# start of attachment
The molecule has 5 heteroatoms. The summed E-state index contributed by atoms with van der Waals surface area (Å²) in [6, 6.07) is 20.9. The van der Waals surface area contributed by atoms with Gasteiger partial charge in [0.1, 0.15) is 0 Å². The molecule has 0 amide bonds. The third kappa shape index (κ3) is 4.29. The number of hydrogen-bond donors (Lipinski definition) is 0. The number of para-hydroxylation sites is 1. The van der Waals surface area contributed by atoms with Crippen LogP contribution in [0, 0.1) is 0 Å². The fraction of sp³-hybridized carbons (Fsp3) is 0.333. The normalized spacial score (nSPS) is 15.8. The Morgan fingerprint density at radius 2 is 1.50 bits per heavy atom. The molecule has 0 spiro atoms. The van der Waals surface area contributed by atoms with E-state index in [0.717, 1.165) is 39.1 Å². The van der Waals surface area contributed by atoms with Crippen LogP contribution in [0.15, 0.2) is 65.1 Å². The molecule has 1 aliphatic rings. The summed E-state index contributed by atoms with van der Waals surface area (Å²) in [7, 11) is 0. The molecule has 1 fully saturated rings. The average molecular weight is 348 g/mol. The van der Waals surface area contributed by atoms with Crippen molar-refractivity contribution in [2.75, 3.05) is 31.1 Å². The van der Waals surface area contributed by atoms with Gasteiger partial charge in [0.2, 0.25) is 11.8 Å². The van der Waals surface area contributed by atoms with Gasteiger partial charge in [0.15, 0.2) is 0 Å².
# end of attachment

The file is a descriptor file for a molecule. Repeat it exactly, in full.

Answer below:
The molecule has 5 heteroatoms. The summed E-state index contributed by atoms with van der Waals surface area (Å²) in [6, 6.07) is 20.9. The van der Waals surface area contributed by atoms with Gasteiger partial charge in [0.1, 0.15) is 0 Å². The molecule has 0 amide bonds. The third kappa shape index (κ3) is 4.29. The number of hydrogen-bond donors (Lipinski definition) is 0. The number of para-hydroxylation sites is 1. The van der Waals surface area contributed by atoms with Crippen LogP contribution in [0, 0.1) is 0 Å². The fraction of sp³-hybridized carbons (Fsp3) is 0.333. The normalized spacial score (nSPS) is 15.8. The Morgan fingerprint density at radius 2 is 1.50 bits per heavy atom. The molecule has 0 spiro atoms. The van der Waals surface area contributed by atoms with E-state index in [0.717, 1.165) is 39.1 Å². The van der Waals surface area contributed by atoms with Crippen LogP contribution in [0.15, 0.2) is 65.1 Å². The molecule has 1 aliphatic rings. The summed E-state index contributed by atoms with van der Waals surface area (Å²) in [7, 11) is 0. The molecule has 1 fully saturated rings. The average molecular weight is 348 g/mol. The van der Waals surface area contributed by atoms with Crippen molar-refractivity contribution in [2.75, 3.05) is 31.1 Å². The van der Waals surface area contributed by atoms with Gasteiger partial charge in [0.2, 0.25) is 11.8 Å². The van der Waals surface area contributed by atoms with Gasteiger partial charge in [0.15, 0.2) is 0 Å².